We keep saying the word “tradition”, but what does it mean? It is a collection of positive experiences that is handed down from generation to generation because it is good. Like traditional recipes from our grandmother, we receive it from our ancestors, because despite the temporality of everything in this world, some valuable things can be passed on to future generations. And it is done in a way that is relatable and valuable for children….[23]

Andrey Kotov of the Sirin Ensemble

Just as the “Znamenny Chantlet Database Project” is only the very first step in reviving a school of znamenny chant composition in the English language, so the introduction of znamenny chant (in both its unison and possibly polyphonic forms) would be only the first stage in using liturgical music to draw churchgoers into a deeper experience of the Church’s hymnography with all of its didactic and spiritual qualities. As the wise, late twentieth-century Russian elder, Archimandrite John (Krestiankin) (1910–2006), is reputed to have said: “In order to sing znamenny [chant], we must live a ‘znamenny’ life!” His words point to the exalted role and position that znamenny chant played in former centuries as a sacred “sonorous language” that was used exclusively for prayerful communication with God, rather than simply being another “flavor” of musical expression amidst a vast array of other possibilities.

Andrey Kotov further expands upon this thought: The organic melodic expression of any national culture is created by its language. The melodic content of a language is naturally contained in the words people pronounce. Singing is differentiated from speech only by the fact that in singing that melodic content is rhythmicized. “Traditional singing is a part of traditional life,” Kotov continues. “If there’s no traditional society, there won’t be any traditional singing. It will either become an archaic art or simply disappear.” But, in any case, he adds, “Znamenny chant must be sung in such a way that people would want to listen to it.”[24]

Orthodoxy in North America has scarcely begun to take baby steps in the direction of creating its own sacred indigenous language of musical prayer, based upon English.[25] Whatever name such a chant may eventually become known by, the “Znamenny Chantlet Database Project,” we believe, will contribute significantly to its development.

Anyone interested in joining the team that is working on the Znamenny Chantlet Documentation Project, please contact Vladimir Morosan (vlad@musicarussica.com) or Constantine Stade (constantine@thechurchbellcompany.com)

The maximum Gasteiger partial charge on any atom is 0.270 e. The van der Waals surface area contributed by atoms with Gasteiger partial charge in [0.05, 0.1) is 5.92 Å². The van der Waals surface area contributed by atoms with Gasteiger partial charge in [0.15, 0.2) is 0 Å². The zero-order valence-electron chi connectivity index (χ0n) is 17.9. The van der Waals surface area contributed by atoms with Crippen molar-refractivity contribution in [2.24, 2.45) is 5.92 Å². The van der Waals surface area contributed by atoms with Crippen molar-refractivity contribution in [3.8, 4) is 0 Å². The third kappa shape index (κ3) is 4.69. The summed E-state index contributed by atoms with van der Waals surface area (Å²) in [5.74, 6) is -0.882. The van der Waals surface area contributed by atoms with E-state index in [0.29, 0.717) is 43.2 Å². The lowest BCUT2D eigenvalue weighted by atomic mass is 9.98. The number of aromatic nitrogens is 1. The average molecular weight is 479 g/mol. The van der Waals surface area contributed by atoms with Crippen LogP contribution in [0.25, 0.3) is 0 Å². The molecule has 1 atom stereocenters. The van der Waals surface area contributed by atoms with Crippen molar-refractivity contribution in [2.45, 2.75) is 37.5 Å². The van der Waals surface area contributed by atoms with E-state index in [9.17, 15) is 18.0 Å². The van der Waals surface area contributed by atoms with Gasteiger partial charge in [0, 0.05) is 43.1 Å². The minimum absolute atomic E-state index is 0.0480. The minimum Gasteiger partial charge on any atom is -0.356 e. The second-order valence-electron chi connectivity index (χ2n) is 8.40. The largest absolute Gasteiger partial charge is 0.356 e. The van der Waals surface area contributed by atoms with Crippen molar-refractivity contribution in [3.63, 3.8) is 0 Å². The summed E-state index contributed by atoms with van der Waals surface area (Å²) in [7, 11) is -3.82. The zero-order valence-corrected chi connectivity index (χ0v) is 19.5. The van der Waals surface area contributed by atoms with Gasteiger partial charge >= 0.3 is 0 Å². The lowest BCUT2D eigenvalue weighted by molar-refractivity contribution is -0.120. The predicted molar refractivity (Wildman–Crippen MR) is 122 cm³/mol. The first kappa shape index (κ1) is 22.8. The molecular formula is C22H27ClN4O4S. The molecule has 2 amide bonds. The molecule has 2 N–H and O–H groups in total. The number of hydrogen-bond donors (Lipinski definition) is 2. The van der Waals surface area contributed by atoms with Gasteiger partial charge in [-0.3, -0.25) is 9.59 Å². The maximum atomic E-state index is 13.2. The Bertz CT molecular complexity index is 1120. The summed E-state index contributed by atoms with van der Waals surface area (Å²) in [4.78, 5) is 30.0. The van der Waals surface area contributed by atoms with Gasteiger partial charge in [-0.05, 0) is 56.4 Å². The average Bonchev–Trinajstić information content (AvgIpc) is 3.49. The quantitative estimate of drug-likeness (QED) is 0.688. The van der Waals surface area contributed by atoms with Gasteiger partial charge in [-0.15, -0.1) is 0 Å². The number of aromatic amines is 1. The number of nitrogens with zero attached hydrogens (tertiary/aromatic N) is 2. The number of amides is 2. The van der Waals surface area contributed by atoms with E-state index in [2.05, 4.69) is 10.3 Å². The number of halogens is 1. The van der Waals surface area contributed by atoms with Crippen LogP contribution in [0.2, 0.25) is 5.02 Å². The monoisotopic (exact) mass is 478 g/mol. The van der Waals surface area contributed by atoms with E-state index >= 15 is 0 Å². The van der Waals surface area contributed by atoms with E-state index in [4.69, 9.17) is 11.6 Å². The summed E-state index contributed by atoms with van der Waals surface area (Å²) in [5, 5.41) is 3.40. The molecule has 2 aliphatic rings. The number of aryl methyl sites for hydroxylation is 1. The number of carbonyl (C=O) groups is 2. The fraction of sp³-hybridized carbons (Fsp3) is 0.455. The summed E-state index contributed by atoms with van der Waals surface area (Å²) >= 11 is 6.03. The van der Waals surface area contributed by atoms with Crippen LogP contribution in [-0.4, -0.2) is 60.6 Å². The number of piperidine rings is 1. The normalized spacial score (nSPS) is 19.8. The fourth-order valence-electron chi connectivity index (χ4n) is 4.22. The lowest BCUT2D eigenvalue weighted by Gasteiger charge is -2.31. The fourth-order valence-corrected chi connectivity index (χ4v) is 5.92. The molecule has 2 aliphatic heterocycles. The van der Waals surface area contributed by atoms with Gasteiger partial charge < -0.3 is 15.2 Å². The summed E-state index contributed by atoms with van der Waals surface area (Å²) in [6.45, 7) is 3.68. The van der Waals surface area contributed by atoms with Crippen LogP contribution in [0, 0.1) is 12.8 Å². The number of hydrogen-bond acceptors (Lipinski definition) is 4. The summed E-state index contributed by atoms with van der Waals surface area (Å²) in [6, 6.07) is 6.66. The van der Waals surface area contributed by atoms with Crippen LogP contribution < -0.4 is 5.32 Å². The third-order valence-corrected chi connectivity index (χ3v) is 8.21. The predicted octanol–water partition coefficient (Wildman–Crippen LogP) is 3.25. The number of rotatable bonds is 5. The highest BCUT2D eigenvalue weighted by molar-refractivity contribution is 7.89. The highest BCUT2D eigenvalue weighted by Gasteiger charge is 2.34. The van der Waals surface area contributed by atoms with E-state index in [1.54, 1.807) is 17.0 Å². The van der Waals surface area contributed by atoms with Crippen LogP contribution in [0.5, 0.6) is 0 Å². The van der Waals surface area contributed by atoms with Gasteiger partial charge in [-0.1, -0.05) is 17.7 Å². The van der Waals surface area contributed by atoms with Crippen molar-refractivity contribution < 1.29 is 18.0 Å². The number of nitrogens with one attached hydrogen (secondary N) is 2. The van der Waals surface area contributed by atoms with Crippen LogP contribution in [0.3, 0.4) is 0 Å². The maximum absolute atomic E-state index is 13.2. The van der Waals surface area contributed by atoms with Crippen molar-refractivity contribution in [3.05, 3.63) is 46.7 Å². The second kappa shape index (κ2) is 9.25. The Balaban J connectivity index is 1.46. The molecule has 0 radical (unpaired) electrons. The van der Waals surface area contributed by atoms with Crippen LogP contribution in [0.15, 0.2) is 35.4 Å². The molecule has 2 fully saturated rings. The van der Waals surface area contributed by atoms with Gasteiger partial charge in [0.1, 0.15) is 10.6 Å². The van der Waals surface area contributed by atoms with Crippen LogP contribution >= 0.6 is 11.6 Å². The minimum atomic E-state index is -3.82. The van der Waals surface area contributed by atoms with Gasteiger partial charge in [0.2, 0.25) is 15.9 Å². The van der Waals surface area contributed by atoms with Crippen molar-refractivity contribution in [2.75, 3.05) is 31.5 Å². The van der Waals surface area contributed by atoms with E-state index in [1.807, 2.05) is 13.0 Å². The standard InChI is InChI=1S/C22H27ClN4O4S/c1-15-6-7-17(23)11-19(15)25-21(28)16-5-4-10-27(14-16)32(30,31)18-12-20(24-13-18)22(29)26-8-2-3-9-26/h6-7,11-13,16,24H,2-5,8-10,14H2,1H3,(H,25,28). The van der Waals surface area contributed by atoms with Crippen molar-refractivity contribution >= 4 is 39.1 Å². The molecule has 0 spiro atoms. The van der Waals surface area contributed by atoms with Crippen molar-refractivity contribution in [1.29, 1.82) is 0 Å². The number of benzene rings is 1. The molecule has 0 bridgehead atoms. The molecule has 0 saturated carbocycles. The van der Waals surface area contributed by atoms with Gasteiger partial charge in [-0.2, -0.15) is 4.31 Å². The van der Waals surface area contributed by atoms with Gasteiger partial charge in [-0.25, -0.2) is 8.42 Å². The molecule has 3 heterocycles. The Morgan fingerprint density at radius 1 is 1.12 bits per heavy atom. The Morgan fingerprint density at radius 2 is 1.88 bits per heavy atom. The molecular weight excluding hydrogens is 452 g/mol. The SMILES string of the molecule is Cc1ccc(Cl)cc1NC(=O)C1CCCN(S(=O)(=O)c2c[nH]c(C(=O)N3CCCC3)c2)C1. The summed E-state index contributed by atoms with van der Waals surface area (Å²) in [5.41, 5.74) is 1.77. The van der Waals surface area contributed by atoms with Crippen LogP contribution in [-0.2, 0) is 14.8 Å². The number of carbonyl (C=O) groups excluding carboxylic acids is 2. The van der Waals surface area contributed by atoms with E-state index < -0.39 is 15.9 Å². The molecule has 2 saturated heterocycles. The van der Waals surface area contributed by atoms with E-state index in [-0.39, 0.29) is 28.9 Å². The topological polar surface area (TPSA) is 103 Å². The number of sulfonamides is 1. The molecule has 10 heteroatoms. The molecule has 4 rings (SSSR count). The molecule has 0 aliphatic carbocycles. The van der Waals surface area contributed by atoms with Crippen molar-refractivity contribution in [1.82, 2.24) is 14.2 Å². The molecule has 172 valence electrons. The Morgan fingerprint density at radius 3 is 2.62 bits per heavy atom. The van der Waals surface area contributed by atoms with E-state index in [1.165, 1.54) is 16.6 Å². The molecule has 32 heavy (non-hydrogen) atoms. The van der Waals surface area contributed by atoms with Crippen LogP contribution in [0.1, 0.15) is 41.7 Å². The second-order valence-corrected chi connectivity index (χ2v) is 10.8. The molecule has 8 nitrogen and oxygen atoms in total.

If you enjoyed this article, please use the donate button at the bottom of the page to support the work of the Orthodox Arts Journal. The costs to maintain the website are considerable.


[1]“A Methodology for Composing Chant in English Using Znamenny Models,” by Dr. Vladimir Morosan. https://youtu.be/pE7ZPGau5wQ

[2] Vladimir Morosan, “A Collaborative Open-Source Database of Znamenny Chant Formulae,” paper given at the 2015 ISOCM conference titled Creating Liturgically: Hymnography and Music. Proceedings of the Sixth International Conference on Orthodox Church Music, University of Joensuu, Finland – 8-14 June 2015

[3] On canonical chant – see Gardner, Johann von. Russian Church Singing, Vol. 1: Orthodox Worship and

Hymnography. Translated by Vladimir Morosan. Crestwood, NY: St. Vladimir’s Seminary Press, 1980, pp. 101 ff.

[4] Designated as malyi znamenny in Russian.

[5] Designated as bolshoi znamenny in Russian. Such designations are by no means universal in the chant sources: more often than not the descriptive adjectives are omitted, and one has to conclude whether a chant is “little” or “great” on the basis of the melodic structure of a given melody.

[6] See, for example, Milos Velimirovic, “Russian and Slavonic Church Music”. The New Grove Dictionary of Music and Musicians, Stanley Sadie, ed. (1980).  London: Macmillan. ISBN 1-56159-174-2.

[7] The chant books include: the Obikhod notnago peniia [The common hymns in staff notation], the Oktoikh notnogo peniia [The Octoechos in staff notation], the Irmologii notnogo peniia [The heirmologion in staff notation], the Prazdniki notnago peniia (The feasts in staff notation), Triod’ postnaia (The Lenten Triodion) and Triod’ tvetnaia (The Flowery Triodion).